Pricing at a “round pound” is another tactic being pursued to attract shoppers. ASDA first started the trend towards pricing goods at £1, £2 or £3, and such goods now account for 40% of their sales in categories where the tactic operates. Tesco and Sainsbury are responding by stepping up the number of goods they sell in this way.

Paying less encompasses reductions in fringe shopping costs. The effort to reduce fuel consumption has led to a rise in on line shopping, and buying from the local convenience store. Sainsbury recorded a 20% increase in online grocery sales in the past twelve months, and IGD tell us that 17% of people currently shop for groceries on line.
All in all it’s a story of hard pressed consumers who think that they will be even harder pressed in the coming months. 46% say their future spending will decrease a little or alot compared with just 15% who think their spending will increase a little or alot. And it’s a story of highly competitive retailers changing strategies, and coming up with innovative ways of fighting for every tenth of a point of market share.

Wednesday, 2 May 2012

Removing a Barrier to Organic Market Growth - Prince of Wales Charitable Foundation Funds Programme to Boost Organic and Low Input Farming Yields

Few people reject the idea of organic products. Indeed according to the Soil Association’s market report 2012, 8 out of 10 households have bought at least one organic product in the last year, and most people have some idea of what organic farming means, with the top reasons for buying organic being  fewer chemicals, cited by 62% of people questioned, natural and unprocessed (57%) and healthier for me and my family (52%).

Nevertheless, according to the Soil Association the market fell by 3.7% in value terms in 2011 and the problem is price.  91% of people questioned say that high price stops them buying more organic food. The problem is made worse by the current difficult economic climate. So much so that the Soil Association concedes that “Prospects for revival in the organic market are inextricably linked to trends on the high street and conditions in the wider economy”.  Even Waitrose, known for its well heeled customers, and an enthusiastic promoter of Duchy Originals organic produce saw sales drop by 2.2% in 2011.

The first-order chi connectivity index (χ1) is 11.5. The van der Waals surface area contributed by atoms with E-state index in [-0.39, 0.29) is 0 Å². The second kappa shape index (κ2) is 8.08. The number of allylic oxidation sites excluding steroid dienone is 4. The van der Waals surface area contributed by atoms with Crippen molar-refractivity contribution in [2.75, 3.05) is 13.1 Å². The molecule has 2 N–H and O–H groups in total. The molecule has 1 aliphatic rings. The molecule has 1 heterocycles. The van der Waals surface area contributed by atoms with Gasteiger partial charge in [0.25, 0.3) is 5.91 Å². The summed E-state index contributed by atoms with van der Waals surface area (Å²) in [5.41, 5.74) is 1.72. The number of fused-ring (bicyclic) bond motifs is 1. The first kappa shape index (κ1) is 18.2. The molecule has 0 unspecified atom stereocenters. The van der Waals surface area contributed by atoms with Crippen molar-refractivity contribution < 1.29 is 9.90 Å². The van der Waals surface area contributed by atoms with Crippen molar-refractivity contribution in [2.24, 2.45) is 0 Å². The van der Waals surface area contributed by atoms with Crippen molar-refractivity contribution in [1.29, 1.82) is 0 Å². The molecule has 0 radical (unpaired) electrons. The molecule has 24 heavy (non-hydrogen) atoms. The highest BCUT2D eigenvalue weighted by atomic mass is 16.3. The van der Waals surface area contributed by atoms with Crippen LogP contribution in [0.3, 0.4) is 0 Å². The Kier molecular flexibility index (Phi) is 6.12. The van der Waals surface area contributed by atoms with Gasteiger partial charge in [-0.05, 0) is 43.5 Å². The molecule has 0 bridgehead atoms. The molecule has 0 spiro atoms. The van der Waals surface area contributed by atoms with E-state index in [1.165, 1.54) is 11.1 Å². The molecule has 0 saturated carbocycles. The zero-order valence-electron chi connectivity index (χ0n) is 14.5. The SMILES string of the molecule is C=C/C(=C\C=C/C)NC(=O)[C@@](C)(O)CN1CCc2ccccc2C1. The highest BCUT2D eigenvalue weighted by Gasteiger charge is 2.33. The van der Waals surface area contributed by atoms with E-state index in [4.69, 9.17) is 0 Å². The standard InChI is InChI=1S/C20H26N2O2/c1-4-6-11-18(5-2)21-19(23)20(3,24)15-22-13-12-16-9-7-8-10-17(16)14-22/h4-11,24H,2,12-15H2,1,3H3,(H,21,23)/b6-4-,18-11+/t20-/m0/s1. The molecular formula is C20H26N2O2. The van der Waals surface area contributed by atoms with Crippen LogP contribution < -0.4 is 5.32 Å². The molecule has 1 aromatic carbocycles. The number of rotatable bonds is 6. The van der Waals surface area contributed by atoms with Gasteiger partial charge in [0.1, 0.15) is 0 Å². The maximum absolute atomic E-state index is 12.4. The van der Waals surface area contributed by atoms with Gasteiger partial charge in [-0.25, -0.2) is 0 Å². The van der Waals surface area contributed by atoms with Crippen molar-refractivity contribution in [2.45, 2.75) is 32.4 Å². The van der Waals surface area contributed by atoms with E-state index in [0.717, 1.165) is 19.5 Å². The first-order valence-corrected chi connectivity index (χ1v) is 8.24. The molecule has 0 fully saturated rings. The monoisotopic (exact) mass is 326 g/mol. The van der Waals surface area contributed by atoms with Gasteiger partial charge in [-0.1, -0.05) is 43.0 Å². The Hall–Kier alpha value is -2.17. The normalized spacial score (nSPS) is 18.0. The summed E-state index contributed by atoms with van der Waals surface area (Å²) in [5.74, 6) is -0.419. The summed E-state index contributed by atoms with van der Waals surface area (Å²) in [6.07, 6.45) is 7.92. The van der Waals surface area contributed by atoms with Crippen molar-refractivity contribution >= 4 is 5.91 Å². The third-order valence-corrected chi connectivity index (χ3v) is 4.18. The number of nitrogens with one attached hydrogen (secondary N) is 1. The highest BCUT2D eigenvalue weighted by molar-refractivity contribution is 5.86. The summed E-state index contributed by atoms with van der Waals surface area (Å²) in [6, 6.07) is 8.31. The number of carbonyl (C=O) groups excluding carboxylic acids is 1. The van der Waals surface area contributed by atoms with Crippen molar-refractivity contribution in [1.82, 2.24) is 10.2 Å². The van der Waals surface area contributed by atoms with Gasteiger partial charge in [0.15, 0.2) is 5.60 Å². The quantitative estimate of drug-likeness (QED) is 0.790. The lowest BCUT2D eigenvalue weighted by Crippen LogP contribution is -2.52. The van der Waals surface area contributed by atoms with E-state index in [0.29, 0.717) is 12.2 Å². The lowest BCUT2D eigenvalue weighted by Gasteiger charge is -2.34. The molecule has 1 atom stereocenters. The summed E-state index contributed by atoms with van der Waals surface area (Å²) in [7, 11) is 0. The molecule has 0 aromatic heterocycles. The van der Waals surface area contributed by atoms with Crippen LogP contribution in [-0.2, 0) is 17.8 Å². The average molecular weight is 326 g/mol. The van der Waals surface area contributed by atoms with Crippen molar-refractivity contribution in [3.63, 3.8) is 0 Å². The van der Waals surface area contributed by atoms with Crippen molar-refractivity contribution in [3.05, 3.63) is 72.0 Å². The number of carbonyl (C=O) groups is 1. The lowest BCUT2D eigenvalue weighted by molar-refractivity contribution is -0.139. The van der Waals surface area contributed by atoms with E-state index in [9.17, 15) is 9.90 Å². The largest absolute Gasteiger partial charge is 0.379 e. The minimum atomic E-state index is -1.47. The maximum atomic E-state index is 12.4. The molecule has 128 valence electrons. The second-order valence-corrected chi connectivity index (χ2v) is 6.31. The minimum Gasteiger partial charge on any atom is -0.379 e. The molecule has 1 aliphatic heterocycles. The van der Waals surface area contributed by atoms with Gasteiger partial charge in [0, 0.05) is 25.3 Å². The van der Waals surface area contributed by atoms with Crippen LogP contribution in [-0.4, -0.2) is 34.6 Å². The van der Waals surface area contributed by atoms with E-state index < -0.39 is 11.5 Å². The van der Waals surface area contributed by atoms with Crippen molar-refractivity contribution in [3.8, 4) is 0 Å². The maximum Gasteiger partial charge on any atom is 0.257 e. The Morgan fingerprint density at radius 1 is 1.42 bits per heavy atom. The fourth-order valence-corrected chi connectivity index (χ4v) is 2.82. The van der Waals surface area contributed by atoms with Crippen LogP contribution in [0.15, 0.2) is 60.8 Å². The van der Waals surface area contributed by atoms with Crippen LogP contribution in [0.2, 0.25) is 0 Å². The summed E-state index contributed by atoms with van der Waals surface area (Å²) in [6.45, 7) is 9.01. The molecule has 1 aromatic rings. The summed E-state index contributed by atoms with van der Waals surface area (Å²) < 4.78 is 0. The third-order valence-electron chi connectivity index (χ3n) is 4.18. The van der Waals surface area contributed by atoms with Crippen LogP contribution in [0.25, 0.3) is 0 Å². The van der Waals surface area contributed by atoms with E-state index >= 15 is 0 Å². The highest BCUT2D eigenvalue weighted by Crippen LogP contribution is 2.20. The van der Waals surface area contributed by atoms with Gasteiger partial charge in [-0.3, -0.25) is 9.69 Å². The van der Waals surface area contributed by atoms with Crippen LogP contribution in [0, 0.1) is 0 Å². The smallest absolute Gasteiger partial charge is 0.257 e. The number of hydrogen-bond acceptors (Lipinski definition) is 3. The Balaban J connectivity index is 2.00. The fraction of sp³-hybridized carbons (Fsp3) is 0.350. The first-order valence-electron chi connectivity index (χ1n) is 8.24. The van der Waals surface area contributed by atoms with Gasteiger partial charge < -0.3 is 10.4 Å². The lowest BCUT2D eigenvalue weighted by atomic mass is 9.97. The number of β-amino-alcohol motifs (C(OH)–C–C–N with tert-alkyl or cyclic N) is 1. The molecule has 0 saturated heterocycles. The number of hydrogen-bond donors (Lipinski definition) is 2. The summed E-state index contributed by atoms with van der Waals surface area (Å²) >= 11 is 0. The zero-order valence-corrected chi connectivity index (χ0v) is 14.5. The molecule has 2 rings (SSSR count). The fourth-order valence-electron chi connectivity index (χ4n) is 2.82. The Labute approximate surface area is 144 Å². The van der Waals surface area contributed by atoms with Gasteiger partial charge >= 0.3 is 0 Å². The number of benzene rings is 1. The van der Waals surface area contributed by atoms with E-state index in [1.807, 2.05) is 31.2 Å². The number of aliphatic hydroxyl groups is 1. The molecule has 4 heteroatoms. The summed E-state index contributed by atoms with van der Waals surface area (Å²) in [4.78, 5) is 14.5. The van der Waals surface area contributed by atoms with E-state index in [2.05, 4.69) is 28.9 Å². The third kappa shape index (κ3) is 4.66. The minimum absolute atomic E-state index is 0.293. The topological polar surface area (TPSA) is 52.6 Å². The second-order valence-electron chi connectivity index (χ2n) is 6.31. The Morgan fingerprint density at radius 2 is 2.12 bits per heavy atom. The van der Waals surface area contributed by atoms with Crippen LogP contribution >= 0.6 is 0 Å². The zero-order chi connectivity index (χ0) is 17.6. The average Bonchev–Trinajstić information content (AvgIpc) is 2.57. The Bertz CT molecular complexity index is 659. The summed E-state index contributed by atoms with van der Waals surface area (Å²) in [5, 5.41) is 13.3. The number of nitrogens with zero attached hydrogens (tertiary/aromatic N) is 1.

There are two ways to tackle the price issue – either persuade consumers that it is indeed worth paying the higher price for organic produce, or work to reduce the cost of production and pass any savings on to the consumer in the form of lower prices.

It is therefore good news that the Prince of Wales Charitable Foundation is allocating £200,000 to help organic farmers and those striving to farm on a low input system to rely less on expensive bought in materials, step up their yields, and possibly increase nutritional performance whilst holding true to sustainable principles. It is especially good news too that the scheme will be open to conventional farmers many of whom will be keen to reduce reliance on bought in material s such as fertilisers.

As for future growth in the organic market, any work which reduces production costs and therefore the price needed to charge consumers can only be beneficial. Whilst it is important to continue explaining to people why they should buy organic, translating good feelings about this way of production in to actual purchase will always be difficult whilst the current price gaps between conventional and organically produced foods remain at current levels.